Game of the Week – Blackpool vs. West Bromwich Albion
For all you hear of the excitement of the Premier League 'brand' there is an unfortunately high number of supporters who are finding the product somewhat 'same old, same old'. With a familiar clique of half a dozen clubs competing for honours and the rest battling beneath the glass ceiling, the meeting of two promoted teams by the seaside should provide a refreshing and entertaining reminder that just occasionally, the Premier League is the best in the world. It pits two evenly matched sides against each other that have both pleasantly surprised us with their start to the season and with some positive, crowd-pleasing football. This is a game which promises action at both ends and hopefully a few goals.
Ian Holloway is an immensely popular man in football for his combination of honesty, quirky humour and a sense that he never lost touch with the common man. Whether you agree or not with his observations on Wayne Rooney and the Bosman ruling last week, one cannot help but feel that the game needs more like him to spark debate. Though his personality has never changed, his approach to football certainly did during his post-Leicester sabbatical. During a season out of the game, Olly was converted to the virtues of a 4-3-3 system and the attacking mindset first pioneered at the elite level by Zdenek Zeman. It is a far cry from his sides at Bristol Rovers and Plymouth, who while not exactly primitive Charles Hughes types, certainly relied on the physical as much as the technical, and probably more so. For over a season, the trick has worked, leaving the Seasiders punching so far above their weight even Jimmy Wilde probably gives an envious glance from beyond the grave. That they won at Anfield was impressive, that they thoroughly deserved to was truly incredible, and the focus on Liverpool's miserable day at the office has unfairly masked just how vibrant and energetic Blackpool were this afternoon. Their next task is to record a first home win, with their last outing at Bloomfield resulting in a 2-3 reverse by Manchester City where in truth they deserved something.
It is fantastic that Blackpool’s opponents have joined them in dispelling the notion that the jump to the elite level is unassailable. Momentum is key, and so West Brom's most impressive achievement has been the way they did not let the 6-0 shellacking by Chelsea on the opening day send them spinning into their collective shell. Their own entry into the 'barely believable results' category was a superb 2-3 success at the Emirates where it was actually 0-3 plus a missed penalty at one point. What Roberto Di Matteo has managed to maintain is the commitment to attack that the Baggies had last time they were here. Meanwhile, there is a sense that while their defence is not quite George Graham circa 1991, they are not going to haemorrhage soft goals and points like they did two seasons ago. In truth, they played some superb football back then and were only relegated because of costly forays into hari-kari. If they continue to make the opposition work for openings, their recent history of boing-boing between the top two divisions could well be over. Their players look more seasoned and ready for what lies ahead, and likeable as Tony Mowbray is, Roberto Di Matteo seems an altogether more shrewd and pragmatic man.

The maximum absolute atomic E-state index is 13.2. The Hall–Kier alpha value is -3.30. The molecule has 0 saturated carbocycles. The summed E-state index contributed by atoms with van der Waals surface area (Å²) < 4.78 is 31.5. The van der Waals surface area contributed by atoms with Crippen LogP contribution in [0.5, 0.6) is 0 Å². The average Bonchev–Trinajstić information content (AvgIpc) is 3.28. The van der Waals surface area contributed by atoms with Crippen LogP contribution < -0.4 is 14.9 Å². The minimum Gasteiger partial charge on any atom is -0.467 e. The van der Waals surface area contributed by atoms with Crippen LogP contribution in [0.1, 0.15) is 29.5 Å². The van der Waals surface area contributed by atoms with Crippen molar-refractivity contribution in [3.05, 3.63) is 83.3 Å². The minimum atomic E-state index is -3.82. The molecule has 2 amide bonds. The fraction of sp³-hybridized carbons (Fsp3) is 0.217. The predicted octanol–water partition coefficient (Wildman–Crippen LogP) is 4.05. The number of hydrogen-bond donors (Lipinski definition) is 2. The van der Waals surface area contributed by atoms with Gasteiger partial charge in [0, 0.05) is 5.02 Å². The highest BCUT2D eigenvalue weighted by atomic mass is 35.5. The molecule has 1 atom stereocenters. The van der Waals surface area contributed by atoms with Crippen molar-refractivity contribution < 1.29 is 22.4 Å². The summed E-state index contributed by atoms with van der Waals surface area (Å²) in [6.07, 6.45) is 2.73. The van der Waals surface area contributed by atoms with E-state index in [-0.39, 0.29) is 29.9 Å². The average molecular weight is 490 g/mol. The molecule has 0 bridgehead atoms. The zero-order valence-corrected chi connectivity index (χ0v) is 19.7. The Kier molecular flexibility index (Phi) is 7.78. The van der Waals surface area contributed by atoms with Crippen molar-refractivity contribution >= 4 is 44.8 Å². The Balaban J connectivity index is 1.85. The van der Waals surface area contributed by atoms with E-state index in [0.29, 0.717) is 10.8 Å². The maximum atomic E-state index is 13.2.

Two sides playing without fear and seeking to score goals should result in football's equivalent of what Nigel Benn used to call 'a good old-fashioned tear-up'. The outcome could well come down to which of the two sides' star turns provides the best individual performance. Charlie Adam was strangely subdued in the defeat at Birmingham, and will want to remind us all of the folly that Glasgow Rangers surely committed in cashing £500,000 for him. Meanwhile, Peter Odemwingie has the ability to wreak havoc in many an established defence, and if the Seasiders' back line is at anything other than their best, he could well be heavily involved in moments that determine where the points end up. This is a close call, and the positive outlook of both sides means that a 2-2 draw is highly possible.